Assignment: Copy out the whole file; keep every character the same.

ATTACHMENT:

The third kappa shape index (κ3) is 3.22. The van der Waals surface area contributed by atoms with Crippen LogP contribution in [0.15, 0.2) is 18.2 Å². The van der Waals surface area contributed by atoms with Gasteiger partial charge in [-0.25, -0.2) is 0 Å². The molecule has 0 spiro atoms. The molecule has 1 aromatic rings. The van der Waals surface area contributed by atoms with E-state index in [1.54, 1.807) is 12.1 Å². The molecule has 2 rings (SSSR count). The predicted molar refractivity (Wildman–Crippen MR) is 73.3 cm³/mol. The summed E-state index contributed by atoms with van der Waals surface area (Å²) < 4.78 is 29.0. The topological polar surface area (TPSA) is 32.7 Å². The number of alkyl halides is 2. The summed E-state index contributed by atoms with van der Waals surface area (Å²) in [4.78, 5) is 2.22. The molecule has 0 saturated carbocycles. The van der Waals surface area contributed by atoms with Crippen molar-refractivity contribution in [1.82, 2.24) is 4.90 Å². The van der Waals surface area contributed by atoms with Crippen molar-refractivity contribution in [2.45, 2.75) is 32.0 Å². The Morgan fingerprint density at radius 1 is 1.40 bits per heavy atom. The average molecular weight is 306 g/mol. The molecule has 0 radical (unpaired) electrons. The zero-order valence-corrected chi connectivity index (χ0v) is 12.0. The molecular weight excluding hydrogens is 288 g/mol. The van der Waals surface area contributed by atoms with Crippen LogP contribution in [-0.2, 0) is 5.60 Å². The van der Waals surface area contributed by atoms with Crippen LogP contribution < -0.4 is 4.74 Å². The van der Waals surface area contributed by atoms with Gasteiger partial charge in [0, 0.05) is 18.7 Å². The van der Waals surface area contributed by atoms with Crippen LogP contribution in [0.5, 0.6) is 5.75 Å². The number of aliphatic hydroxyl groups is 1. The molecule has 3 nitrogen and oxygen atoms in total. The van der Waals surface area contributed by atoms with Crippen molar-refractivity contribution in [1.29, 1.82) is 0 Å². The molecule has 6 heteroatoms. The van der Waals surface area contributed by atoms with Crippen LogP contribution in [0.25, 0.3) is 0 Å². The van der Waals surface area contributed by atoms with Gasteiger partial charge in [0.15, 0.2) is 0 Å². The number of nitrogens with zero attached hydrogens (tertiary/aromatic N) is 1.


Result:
The third kappa shape index (κ3) is 3.22. The van der Waals surface area contributed by atoms with Crippen LogP contribution in [0.15, 0.2) is 18.2 Å². The van der Waals surface area contributed by atoms with Gasteiger partial charge in [-0.25, -0.2) is 0 Å². The molecule has 0 spiro atoms. The molecule has 1 aromatic rings. The van der Waals surface area contributed by atoms with E-state index in [1.54, 1.807) is 12.1 Å². The molecule has 2 rings (SSSR count). The predicted molar refractivity (Wildman–Crippen MR) is 73.3 cm³/mol. The summed E-state index contributed by atoms with van der Waals surface area (Å²) < 4.78 is 29.0. The topological polar surface area (TPSA) is 32.7 Å². The number of alkyl halides is 2. The summed E-state index contributed by atoms with van der Waals surface area (Å²) in [4.78, 5) is 2.22. The molecule has 0 saturated carbocycles. The van der Waals surface area contributed by atoms with Crippen molar-refractivity contribution in [1.82, 2.24) is 4.90 Å². The van der Waals surface area contributed by atoms with Crippen molar-refractivity contribution in [2.45, 2.75) is 32.0 Å². The Morgan fingerprint density at radius 1 is 1.40 bits per heavy atom. The average molecular weight is 306 g/mol. The molecule has 0 radical (unpaired) electrons. The zero-order valence-corrected chi connectivity index (χ0v) is 12.0. The molecular weight excluding hydrogens is 288 g/mol. The van der Waals surface area contributed by atoms with Crippen LogP contribution in [-0.2, 0) is 5.60 Å². The van der Waals surface area contributed by atoms with Crippen LogP contribution < -0.4 is 4.74 Å². The van der Waals surface area contributed by atoms with Gasteiger partial charge in [0, 0.05) is 18.7 Å². The van der Waals surface area contributed by atoms with Crippen LogP contribution in [0.5, 0.6) is 5.75 Å². The number of aliphatic hydroxyl groups is 1. The molecule has 3 nitrogen and oxygen atoms in total. The van der Waals surface area contributed by atoms with Crippen molar-refractivity contribution in [1.29, 1.82) is 0 Å². The molecule has 6 heteroatoms. The van der Waals surface area contributed by atoms with Crippen LogP contribution in [0.25, 0.3) is 0 Å². The van der Waals surface area contributed by atoms with Gasteiger partial charge in [0.15, 0.2) is 0 Å². The number of nitrogens with zero attached hydrogens (tertiary/aromatic N) is 1.